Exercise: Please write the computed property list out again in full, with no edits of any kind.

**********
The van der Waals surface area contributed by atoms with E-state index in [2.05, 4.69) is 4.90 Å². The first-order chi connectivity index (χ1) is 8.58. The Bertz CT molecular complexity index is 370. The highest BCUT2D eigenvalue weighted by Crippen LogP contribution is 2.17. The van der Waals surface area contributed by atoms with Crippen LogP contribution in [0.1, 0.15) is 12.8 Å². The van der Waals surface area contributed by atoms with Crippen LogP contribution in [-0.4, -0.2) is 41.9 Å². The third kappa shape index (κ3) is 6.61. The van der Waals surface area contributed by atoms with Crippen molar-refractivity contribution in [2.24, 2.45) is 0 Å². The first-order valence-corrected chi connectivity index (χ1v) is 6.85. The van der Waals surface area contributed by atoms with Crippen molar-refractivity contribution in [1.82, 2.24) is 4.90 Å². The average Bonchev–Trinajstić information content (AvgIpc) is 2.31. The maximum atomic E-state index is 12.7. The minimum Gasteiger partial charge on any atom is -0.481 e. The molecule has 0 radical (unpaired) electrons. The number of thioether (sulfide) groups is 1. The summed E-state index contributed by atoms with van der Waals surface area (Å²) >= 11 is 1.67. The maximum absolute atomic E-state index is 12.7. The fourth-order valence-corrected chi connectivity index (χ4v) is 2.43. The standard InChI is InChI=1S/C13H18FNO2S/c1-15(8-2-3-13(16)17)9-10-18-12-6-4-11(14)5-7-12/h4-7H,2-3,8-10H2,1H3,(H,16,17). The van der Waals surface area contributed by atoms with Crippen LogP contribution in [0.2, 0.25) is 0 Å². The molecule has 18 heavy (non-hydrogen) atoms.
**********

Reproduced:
The van der Waals surface area contributed by atoms with E-state index in [2.05, 4.69) is 4.90 Å². The first-order chi connectivity index (χ1) is 8.58. The Bertz CT molecular complexity index is 370. The highest BCUT2D eigenvalue weighted by Crippen LogP contribution is 2.17. The van der Waals surface area contributed by atoms with Crippen LogP contribution in [0.1, 0.15) is 12.8 Å². The van der Waals surface area contributed by atoms with Crippen LogP contribution in [-0.4, -0.2) is 41.9 Å². The third kappa shape index (κ3) is 6.61. The van der Waals surface area contributed by atoms with Crippen molar-refractivity contribution in [2.24, 2.45) is 0 Å². The first-order valence-corrected chi connectivity index (χ1v) is 6.85. The van der Waals surface area contributed by atoms with Crippen molar-refractivity contribution in [1.82, 2.24) is 4.90 Å². The average Bonchev–Trinajstić information content (AvgIpc) is 2.31. The maximum atomic E-state index is 12.7. The minimum Gasteiger partial charge on any atom is -0.481 e. The molecule has 0 radical (unpaired) electrons. The number of thioether (sulfide) groups is 1. The summed E-state index contributed by atoms with van der Waals surface area (Å²) >= 11 is 1.67. The maximum absolute atomic E-state index is 12.7. The fourth-order valence-corrected chi connectivity index (χ4v) is 2.43. The standard InChI is InChI=1S/C13H18FNO2S/c1-15(8-2-3-13(16)17)9-10-18-12-6-4-11(14)5-7-12/h4-7H,2-3,8-10H2,1H3,(H,16,17). The van der Waals surface area contributed by atoms with Crippen LogP contribution in [0.2, 0.25) is 0 Å². The molecule has 18 heavy (non-hydrogen) atoms.